Municipal composting programs continue to grow in popularity, but some local governments are finding more success in the creation of these programs than others.

Phoenix’s new 27th Avenue composting facility earned an Envision Silver verification from the Institute for Sustainable Infrastructure (ISI) in April, making it the first solid waste infrastructure project in the U.S. to earn Envision recognition, Waste Today reports. The facility earned high marks in the climate and risk, leadership and natural world categories.

"The 27th Avenue compost facility's closed-loop system will serve the city of Phoenix and neighboring communities for years to come," ISI President and CEO John Stanton told Waste Today. "The sustainable benefits associated with this project are numerous, including a significant waste diversion from landfill, which will help the city achieve its 40 percent waste reduction goal by the year 2020."

But not all programs are created equal. A composting facility in Hawai’i County, Hawaii, didn’t even get off the ground, BigIslandNow reports. The Hawai’i County Department of Environmental Management withdrew its Draft Environmental Assessment (DEA) for a composting facility in Pana’ewa on April 4 after residents voiced concerns that the facility would adversely impact the community. In the withdrawal letter, the department also withdrew its Anticipated Finding of No Significant Impact for the East Hawai’i Organics Facility.

The facility was intended to divert organic waste from Hawaii landfills, BigIslandNow reports. The county is planning on pursuing new locations for the proposed composting facility and is in the process of renegotiating the composting contract to allow it to move to alternate locations.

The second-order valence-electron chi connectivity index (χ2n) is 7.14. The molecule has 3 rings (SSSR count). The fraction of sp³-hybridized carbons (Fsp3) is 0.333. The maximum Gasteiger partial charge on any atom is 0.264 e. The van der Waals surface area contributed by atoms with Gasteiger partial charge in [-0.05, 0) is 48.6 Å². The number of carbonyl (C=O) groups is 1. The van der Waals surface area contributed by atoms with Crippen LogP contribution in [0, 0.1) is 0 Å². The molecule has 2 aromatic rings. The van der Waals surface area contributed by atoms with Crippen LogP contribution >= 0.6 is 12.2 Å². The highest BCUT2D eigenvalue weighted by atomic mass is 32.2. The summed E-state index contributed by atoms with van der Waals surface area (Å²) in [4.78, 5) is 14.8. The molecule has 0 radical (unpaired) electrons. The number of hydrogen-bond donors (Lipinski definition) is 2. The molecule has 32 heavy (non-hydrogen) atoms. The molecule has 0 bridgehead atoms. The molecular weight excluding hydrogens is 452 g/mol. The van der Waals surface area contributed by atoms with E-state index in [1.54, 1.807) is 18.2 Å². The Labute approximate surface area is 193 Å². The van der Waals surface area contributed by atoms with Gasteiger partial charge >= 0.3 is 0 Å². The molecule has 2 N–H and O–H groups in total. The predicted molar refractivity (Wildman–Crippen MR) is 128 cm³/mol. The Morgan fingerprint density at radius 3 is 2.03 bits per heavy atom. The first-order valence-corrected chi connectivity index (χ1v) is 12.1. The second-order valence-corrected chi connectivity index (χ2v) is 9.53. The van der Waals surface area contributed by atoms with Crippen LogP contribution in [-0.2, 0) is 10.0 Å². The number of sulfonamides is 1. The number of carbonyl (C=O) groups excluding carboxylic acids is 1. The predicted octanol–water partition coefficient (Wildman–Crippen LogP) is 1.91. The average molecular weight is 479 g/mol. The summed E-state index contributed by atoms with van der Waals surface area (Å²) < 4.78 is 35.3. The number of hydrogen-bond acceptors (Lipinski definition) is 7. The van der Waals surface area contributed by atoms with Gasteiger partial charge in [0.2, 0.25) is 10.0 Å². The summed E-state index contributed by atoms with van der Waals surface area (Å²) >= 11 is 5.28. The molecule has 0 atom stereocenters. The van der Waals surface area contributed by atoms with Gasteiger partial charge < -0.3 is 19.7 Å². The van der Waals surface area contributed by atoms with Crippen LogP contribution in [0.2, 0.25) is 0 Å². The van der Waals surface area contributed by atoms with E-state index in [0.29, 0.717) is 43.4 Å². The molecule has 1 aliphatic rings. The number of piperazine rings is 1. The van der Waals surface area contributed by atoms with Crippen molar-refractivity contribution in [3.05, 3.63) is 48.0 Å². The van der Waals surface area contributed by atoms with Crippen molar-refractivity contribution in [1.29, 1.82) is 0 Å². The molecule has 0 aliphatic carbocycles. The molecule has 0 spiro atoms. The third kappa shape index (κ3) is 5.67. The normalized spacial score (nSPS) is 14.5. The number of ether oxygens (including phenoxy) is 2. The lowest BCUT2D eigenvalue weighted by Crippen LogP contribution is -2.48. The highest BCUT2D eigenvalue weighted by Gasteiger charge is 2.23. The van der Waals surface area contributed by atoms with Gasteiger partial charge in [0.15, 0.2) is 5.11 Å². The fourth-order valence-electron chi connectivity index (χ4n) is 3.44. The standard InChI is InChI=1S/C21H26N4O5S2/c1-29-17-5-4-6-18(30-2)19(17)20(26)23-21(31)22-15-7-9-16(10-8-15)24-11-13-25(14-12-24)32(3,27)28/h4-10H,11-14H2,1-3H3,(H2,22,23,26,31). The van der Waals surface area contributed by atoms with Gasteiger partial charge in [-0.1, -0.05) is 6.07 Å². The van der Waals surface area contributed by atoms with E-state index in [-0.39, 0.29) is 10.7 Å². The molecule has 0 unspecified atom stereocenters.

Programs have also seen mixed results in beginning. Austin, Texas, aimed to implement a residential composting service in June, but the city won’t be able to begin the services until at least the fall, the Austin American-Statesman reports. City council members have turned down multiple staff recommendations on contracts, making staff members indignant at not knowing what council members want. 

“There seem to be unsettled issues that are causing (these contracts) repeatedly to come up,” Austin Mayor Steve Adler said at an April council meeting, per the Statesman. “It was the intent of council to say: We need to stop that. We need to actually decide, if there are policy questions that have not been resolved, let’s resolve them.”

On the other hand, Highwood, Ill., has begun requiring residents to separate food scraps from their household garbage, the Chicago Tribune reports. This move comes after Highwood became the first Illinois city to add food scrap composting to its basic waste hauling contract in 2015. Nearby village Lake Bluff also became the first Illinois town to implement year-round food composting in March, after having its own composting facility. 

"We really feel like this is going to help us increase our recycling rate and that, in turn, helps us keep the overall cost of our hauling program down," Highwood City Manager Scott Coren told the Tribune. "[Contracting company] Lakeshore Recycling Services provided an exceptional bid that allowed us to do something new and innovative that we believe more towns are going to be doing in the future."

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